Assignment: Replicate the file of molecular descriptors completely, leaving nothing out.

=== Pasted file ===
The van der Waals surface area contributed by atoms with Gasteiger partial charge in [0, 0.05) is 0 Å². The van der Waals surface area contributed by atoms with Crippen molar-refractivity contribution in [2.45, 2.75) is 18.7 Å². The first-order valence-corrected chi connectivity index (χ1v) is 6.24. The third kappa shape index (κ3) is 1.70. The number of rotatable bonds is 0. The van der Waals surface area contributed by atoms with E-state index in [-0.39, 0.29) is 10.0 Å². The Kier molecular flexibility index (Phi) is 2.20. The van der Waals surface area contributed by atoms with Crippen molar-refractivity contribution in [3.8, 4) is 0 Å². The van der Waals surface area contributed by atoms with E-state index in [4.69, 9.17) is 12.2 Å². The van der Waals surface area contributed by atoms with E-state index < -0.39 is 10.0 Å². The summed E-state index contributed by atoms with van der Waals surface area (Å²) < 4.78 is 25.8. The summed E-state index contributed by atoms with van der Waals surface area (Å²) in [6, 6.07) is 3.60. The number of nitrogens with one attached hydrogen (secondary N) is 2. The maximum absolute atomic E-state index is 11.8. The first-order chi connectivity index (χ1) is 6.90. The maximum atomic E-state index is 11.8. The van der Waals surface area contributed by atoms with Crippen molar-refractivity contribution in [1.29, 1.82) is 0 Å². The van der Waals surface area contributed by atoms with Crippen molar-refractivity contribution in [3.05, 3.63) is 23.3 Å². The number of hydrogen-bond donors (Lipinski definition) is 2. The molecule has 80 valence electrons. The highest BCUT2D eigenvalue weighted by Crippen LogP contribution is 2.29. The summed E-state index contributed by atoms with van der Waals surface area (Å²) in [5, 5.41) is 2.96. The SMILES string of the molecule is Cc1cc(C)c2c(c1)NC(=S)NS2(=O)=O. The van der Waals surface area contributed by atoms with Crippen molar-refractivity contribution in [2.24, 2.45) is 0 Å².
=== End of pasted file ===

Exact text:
The van der Waals surface area contributed by atoms with Gasteiger partial charge in [0, 0.05) is 0 Å². The van der Waals surface area contributed by atoms with Crippen molar-refractivity contribution in [2.45, 2.75) is 18.7 Å². The first-order valence-corrected chi connectivity index (χ1v) is 6.24. The third kappa shape index (κ3) is 1.70. The number of rotatable bonds is 0. The van der Waals surface area contributed by atoms with E-state index in [-0.39, 0.29) is 10.0 Å². The Kier molecular flexibility index (Phi) is 2.20. The van der Waals surface area contributed by atoms with Crippen molar-refractivity contribution in [3.8, 4) is 0 Å². The van der Waals surface area contributed by atoms with E-state index in [4.69, 9.17) is 12.2 Å². The van der Waals surface area contributed by atoms with E-state index < -0.39 is 10.0 Å². The summed E-state index contributed by atoms with van der Waals surface area (Å²) < 4.78 is 25.8. The summed E-state index contributed by atoms with van der Waals surface area (Å²) in [6, 6.07) is 3.60. The number of nitrogens with one attached hydrogen (secondary N) is 2. The maximum absolute atomic E-state index is 11.8. The first-order chi connectivity index (χ1) is 6.90. The maximum atomic E-state index is 11.8. The van der Waals surface area contributed by atoms with Crippen molar-refractivity contribution in [1.29, 1.82) is 0 Å². The van der Waals surface area contributed by atoms with Crippen molar-refractivity contribution in [3.05, 3.63) is 23.3 Å². The number of hydrogen-bond donors (Lipinski definition) is 2. The molecule has 80 valence electrons. The highest BCUT2D eigenvalue weighted by Crippen LogP contribution is 2.29. The summed E-state index contributed by atoms with van der Waals surface area (Å²) in [5, 5.41) is 2.96. The SMILES string of the molecule is Cc1cc(C)c2c(c1)NC(=S)NS2(=O)=O. The van der Waals surface area contributed by atoms with Crippen molar-refractivity contribution in [2.24, 2.45) is 0 Å².